Chain restaurants will be hurt the most if Twitter removes its "Like" button
On social networks such as Twitter ($NYSE:TWTR), brands have an opportunity to not only promote their products, but also interact with loyal and potential customers.
Or as the official MoonPie company Twitter account puts it:
Marketing through social media can be done through obvious methods, such as regular and advertised posts. But some accounts go the extra mile, directly replying and talking to personal accounts. Brands do this in order to get those users to follow their brand and, in theory, buy their product.
Some accounts even "Like" Tweets that either directly or indirectly mention them, which gives the receiving user a notification of this brand seeing their Tweet and showing some appreciation for it.
Recently, Twitter founder Jack Dorsey reportedly said at a company event that the social media platform would remove its "Like" button "soon". Since this report, Twitter left an open-ended response to whether it is reconsidering this feature.
For some brands, taking away this feature would remove a big part of their Twitter marketing strategy. Without a way to like posts, companies will have to think of other ways to interact with consumers. Retweeting posts will remain as an option, but then comes the issue of Retweeting an account that has a questionable or offensive profile.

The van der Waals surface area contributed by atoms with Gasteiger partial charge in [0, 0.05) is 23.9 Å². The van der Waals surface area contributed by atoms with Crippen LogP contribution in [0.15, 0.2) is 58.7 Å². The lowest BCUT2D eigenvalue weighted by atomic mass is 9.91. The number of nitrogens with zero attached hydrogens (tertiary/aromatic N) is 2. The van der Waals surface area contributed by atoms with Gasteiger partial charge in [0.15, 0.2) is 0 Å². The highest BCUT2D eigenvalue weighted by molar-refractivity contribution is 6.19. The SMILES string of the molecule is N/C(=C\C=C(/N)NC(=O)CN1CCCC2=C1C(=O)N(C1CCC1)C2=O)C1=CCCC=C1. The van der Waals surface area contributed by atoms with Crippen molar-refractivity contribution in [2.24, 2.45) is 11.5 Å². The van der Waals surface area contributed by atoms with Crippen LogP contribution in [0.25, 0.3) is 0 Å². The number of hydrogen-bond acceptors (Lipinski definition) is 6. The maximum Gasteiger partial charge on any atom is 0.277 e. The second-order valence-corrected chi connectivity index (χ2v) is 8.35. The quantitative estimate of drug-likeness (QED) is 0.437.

Among all the brands we track here on Thinknum, the chain restaurant industry, specifically Dine Brands Global ($NYSE:DIN), would get hit the hardest by the removal of likes. Dine Brands Global has two accounts — Applebee's and IHOP — that are among the top-ten brands with the most likes on other people's Tweets.
Applebees isn't afraid to go out and like posts from users who mention them, as they've done that to 383,000 Tweets and have not "unliked them" over time. It also has a habit of responding to posts that indirectly mention the company without using their Screen Name, something that companies and individuals have done on Twitter for years.
Joining Applebee's in the top-ten is Cinnabon, which is owned by Roark Capital Group subsidiary Focus Brands ($FOCUSBRANDS), fellow Dine Equity Brands restaurant IHOP, fast casual startup pizza chain Blaze Pizza ($BLAZEPIZZA), and another Roark Capital Group owned chain in Arby's ($ARBYS). Olive Garden is also present on the outside looking into the top-10 with over 95,000 likes on other people's tweets.
Out of the top-ten brands, Carlypso is the only one that is not verified and hasn't been active for a while. That's because Carvana bought the company in August 2017, and now the company's Twitter is essentially a virtual zombie.
Of course, outside of business, Likes can sometimes foster a toxic environment where cyberbullying can occur. In an specific use case that happened two years ago, one school in Colorado disciplined 12 students who liked a Tweet making fun of the school's choir.
As social media continues to be re-evaluated in light of recent events, the removal of Likes would definitely change the landscape of Twitter, both for regular users and for businesses.